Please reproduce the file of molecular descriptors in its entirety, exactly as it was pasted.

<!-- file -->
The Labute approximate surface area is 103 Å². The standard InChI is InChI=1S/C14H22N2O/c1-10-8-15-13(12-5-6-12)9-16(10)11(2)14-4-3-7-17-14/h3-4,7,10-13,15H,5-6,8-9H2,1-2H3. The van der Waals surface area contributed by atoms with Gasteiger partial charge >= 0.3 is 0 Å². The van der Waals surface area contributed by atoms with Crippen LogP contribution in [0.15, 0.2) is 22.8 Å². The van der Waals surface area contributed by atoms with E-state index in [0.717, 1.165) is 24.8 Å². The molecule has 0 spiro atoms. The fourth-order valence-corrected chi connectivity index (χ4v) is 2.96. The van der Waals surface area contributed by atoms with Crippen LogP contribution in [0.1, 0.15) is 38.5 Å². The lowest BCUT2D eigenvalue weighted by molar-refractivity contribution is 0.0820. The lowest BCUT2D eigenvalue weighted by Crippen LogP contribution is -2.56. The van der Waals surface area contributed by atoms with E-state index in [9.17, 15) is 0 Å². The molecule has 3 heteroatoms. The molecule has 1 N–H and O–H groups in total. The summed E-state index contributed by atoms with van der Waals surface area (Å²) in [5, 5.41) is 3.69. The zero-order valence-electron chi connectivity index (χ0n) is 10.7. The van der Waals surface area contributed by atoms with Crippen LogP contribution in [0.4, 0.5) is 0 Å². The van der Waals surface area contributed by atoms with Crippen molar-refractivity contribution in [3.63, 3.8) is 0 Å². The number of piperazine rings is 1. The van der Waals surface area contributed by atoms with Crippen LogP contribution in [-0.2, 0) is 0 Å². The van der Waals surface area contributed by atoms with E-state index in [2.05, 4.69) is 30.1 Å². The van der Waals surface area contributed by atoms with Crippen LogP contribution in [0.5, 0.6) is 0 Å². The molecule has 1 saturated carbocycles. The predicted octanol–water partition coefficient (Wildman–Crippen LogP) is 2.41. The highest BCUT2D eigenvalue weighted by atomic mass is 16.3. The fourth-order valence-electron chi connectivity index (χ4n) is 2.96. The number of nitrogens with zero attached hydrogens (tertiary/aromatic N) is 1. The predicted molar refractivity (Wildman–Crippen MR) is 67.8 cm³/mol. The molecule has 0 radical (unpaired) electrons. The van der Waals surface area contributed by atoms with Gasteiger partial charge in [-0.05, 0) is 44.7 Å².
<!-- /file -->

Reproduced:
The Labute approximate surface area is 103 Å². The standard InChI is InChI=1S/C14H22N2O/c1-10-8-15-13(12-5-6-12)9-16(10)11(2)14-4-3-7-17-14/h3-4,7,10-13,15H,5-6,8-9H2,1-2H3. The van der Waals surface area contributed by atoms with Gasteiger partial charge >= 0.3 is 0 Å². The van der Waals surface area contributed by atoms with Crippen LogP contribution in [0.15, 0.2) is 22.8 Å². The van der Waals surface area contributed by atoms with E-state index in [0.717, 1.165) is 24.8 Å². The molecule has 0 spiro atoms. The fourth-order valence-corrected chi connectivity index (χ4v) is 2.96. The van der Waals surface area contributed by atoms with Crippen LogP contribution in [0.1, 0.15) is 38.5 Å². The lowest BCUT2D eigenvalue weighted by molar-refractivity contribution is 0.0820. The lowest BCUT2D eigenvalue weighted by Crippen LogP contribution is -2.56. The van der Waals surface area contributed by atoms with E-state index in [9.17, 15) is 0 Å². The molecule has 3 heteroatoms. The molecule has 1 N–H and O–H groups in total. The summed E-state index contributed by atoms with van der Waals surface area (Å²) in [5, 5.41) is 3.69. The zero-order valence-electron chi connectivity index (χ0n) is 10.7. The van der Waals surface area contributed by atoms with Crippen LogP contribution in [0.4, 0.5) is 0 Å². The van der Waals surface area contributed by atoms with Crippen molar-refractivity contribution in [3.63, 3.8) is 0 Å². The number of piperazine rings is 1. The van der Waals surface area contributed by atoms with Crippen LogP contribution in [-0.2, 0) is 0 Å². The van der Waals surface area contributed by atoms with E-state index in [2.05, 4.69) is 30.1 Å². The van der Waals surface area contributed by atoms with Crippen LogP contribution in [0.5, 0.6) is 0 Å². The molecule has 1 saturated carbocycles. The predicted octanol–water partition coefficient (Wildman–Crippen LogP) is 2.41. The highest BCUT2D eigenvalue weighted by atomic mass is 16.3. The fourth-order valence-electron chi connectivity index (χ4n) is 2.96. The number of nitrogens with zero attached hydrogens (tertiary/aromatic N) is 1. The predicted molar refractivity (Wildman–Crippen MR) is 67.8 cm³/mol. The molecule has 0 radical (unpaired) electrons. The van der Waals surface area contributed by atoms with Gasteiger partial charge in [-0.05, 0) is 44.7 Å².